Organization and operation of postural neuronal networks in health and disease – Tatiana Deliagina group

The general goal of our research is to understand the organization and operation of neuronal mechanisms responsible for postural control, and changes in their operation underlying impairment, as well as recovery of postural functions.

Research focus

At present, the aim of our research is to understand the organization and operation of neuronal networks underlying control of balance, changes in their operation caused by different types of spinal cord injury (SCI), as well as changes underlying recovery of balance control. To achieve this, we use mammalian animal models (mice, rabbits, cats) and a number of state-of-the-art techniques (e.g., techniques which allow studying the orientation-dependent activity of individual neurons in decerebrate preparations, recording the activity of identified neurons in animals performing postural tasks, a method of “reversible spinalization”, chemogenetics, etc.).

We have revealed and characterized activity of spinal neurons of postural network, demonstrated immediate effects of the lateral hemisection (LHS) of the spinal cord and complete transection of the spinal cord on their activity that underly disappearance of postural control immediately after SCI. We demonstrated gradual changes in activity of spinal neurons of postural networks leading to recovery of postural functions after LHS, as well as those resulting in disintegration of postural functions after complete SCI.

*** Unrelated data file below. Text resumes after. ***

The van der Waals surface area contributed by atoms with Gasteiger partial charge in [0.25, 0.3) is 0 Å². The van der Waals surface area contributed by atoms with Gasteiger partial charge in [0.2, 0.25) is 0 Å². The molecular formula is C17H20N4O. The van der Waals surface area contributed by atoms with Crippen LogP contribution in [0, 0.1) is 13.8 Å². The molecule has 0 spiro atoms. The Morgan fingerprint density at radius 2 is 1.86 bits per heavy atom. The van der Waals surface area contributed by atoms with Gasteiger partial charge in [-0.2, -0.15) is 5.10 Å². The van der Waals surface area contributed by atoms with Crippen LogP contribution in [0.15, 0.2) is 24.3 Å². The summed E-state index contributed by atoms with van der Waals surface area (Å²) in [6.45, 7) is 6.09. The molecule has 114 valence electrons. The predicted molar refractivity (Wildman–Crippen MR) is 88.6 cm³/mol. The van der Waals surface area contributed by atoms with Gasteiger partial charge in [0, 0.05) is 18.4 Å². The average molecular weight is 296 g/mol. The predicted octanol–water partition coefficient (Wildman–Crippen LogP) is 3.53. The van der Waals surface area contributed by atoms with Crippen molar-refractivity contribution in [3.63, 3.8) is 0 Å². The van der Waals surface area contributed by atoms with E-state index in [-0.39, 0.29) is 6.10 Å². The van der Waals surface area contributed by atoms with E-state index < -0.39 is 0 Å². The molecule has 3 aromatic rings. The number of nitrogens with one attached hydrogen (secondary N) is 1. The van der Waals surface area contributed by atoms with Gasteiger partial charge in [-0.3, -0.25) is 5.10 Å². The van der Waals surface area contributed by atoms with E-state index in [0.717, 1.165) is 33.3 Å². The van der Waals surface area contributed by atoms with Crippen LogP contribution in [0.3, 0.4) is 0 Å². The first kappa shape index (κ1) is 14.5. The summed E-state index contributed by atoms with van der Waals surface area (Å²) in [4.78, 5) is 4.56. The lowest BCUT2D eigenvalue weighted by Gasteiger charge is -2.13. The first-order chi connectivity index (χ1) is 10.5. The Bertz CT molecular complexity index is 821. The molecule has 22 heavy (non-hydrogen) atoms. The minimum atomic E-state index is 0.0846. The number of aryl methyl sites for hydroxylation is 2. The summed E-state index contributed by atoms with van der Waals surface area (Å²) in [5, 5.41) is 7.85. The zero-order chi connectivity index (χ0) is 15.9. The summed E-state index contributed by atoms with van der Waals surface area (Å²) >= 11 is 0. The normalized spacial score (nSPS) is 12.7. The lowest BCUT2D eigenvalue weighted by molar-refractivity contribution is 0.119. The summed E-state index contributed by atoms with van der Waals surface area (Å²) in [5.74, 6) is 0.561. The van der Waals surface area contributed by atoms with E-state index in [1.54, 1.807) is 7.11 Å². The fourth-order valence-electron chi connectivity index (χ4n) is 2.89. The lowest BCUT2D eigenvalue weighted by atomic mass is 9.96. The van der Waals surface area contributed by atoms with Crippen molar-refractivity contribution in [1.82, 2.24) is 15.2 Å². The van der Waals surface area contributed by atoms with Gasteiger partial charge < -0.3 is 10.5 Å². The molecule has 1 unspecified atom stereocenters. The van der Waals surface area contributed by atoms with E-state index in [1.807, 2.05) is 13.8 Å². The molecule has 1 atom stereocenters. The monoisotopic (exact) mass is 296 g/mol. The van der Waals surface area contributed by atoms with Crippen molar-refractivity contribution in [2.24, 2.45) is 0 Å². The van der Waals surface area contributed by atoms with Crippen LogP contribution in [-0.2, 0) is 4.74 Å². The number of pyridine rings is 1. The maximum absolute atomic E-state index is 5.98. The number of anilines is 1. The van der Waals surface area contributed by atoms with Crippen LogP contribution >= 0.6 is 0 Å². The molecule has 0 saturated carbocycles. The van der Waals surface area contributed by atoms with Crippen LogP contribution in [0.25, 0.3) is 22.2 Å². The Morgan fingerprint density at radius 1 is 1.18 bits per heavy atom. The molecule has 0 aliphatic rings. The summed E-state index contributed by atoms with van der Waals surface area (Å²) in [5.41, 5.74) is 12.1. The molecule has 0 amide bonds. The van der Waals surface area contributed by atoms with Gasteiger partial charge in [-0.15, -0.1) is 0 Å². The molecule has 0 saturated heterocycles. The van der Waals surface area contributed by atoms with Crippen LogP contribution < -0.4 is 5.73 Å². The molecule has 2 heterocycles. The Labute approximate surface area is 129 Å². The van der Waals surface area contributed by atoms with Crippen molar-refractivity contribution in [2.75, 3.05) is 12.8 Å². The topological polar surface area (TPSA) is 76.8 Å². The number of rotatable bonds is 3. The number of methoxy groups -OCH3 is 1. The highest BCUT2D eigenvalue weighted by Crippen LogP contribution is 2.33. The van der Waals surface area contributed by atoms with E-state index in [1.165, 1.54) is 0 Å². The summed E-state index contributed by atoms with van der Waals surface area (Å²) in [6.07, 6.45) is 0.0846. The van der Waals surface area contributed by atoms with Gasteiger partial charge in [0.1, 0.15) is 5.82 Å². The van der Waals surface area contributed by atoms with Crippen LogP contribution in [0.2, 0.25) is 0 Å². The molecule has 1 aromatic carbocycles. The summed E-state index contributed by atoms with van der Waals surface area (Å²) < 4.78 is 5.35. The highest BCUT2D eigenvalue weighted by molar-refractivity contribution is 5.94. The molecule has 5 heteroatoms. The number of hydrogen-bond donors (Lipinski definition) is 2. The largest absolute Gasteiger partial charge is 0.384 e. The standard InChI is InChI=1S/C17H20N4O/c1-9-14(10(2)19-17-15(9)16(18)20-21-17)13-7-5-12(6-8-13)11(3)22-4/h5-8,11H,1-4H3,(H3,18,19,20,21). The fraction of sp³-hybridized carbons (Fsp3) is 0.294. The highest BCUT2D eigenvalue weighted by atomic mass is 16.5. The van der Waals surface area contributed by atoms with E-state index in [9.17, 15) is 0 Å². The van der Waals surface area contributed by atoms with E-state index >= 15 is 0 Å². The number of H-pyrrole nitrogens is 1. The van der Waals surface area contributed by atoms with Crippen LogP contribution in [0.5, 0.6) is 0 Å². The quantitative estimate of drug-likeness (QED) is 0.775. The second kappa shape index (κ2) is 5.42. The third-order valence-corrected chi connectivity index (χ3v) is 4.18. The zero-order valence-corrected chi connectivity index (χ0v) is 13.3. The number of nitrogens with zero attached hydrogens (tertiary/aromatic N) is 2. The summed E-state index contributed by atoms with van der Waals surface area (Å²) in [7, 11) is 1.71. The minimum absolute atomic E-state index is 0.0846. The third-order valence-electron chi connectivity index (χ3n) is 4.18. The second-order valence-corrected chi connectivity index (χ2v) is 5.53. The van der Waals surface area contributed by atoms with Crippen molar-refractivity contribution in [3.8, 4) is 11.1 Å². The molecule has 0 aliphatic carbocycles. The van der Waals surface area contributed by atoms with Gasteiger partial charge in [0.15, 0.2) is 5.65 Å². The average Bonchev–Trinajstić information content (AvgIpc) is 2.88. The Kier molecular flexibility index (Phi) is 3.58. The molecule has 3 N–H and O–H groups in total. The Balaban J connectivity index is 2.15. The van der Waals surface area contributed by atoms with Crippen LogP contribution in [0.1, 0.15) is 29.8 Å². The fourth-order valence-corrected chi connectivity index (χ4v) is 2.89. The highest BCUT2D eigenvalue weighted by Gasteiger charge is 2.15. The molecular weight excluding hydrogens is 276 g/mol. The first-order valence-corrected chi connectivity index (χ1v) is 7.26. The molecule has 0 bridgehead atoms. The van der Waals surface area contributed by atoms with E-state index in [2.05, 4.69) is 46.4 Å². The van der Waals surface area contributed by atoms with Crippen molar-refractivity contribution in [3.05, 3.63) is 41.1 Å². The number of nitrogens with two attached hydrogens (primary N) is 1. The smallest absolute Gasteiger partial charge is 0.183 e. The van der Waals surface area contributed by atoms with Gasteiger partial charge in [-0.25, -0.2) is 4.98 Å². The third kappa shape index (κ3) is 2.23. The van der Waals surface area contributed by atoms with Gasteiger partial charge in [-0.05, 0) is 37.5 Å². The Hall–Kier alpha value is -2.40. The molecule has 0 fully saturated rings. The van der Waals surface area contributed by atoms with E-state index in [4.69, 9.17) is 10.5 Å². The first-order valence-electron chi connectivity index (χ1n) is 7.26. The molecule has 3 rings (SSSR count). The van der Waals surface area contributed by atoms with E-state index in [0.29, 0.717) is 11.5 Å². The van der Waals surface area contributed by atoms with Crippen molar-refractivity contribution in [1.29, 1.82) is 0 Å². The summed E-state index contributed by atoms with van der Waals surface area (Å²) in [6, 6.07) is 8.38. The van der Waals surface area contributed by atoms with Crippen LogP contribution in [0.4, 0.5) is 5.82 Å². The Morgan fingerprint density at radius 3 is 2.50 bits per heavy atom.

Figure. Activity of a specific type of spinal interneurons of postural network (E-neurons) located in different parts of the gray matter in subjects with the intact spinal cord (Control), immediately after complete transection of the spinal cord (Acute), and in 3, 7, 30 days after spinalization.

Our lab is also engaged in characterizing the therapeutic effects of electrical epidural stimulation (ES) of the spinal cord that can improve/restore forward stepping in patients. We demonstrated that ES activates the same spinal locomotor network generating forward locomotion that is activated by commands from the brain in intact animals. We demonstrated that ES can also evoke stepping in other directions (backward, sideways) and thus potentially could be used for restoration of balance control that requires the ability to generate corrective steps in different directions.


Selected publications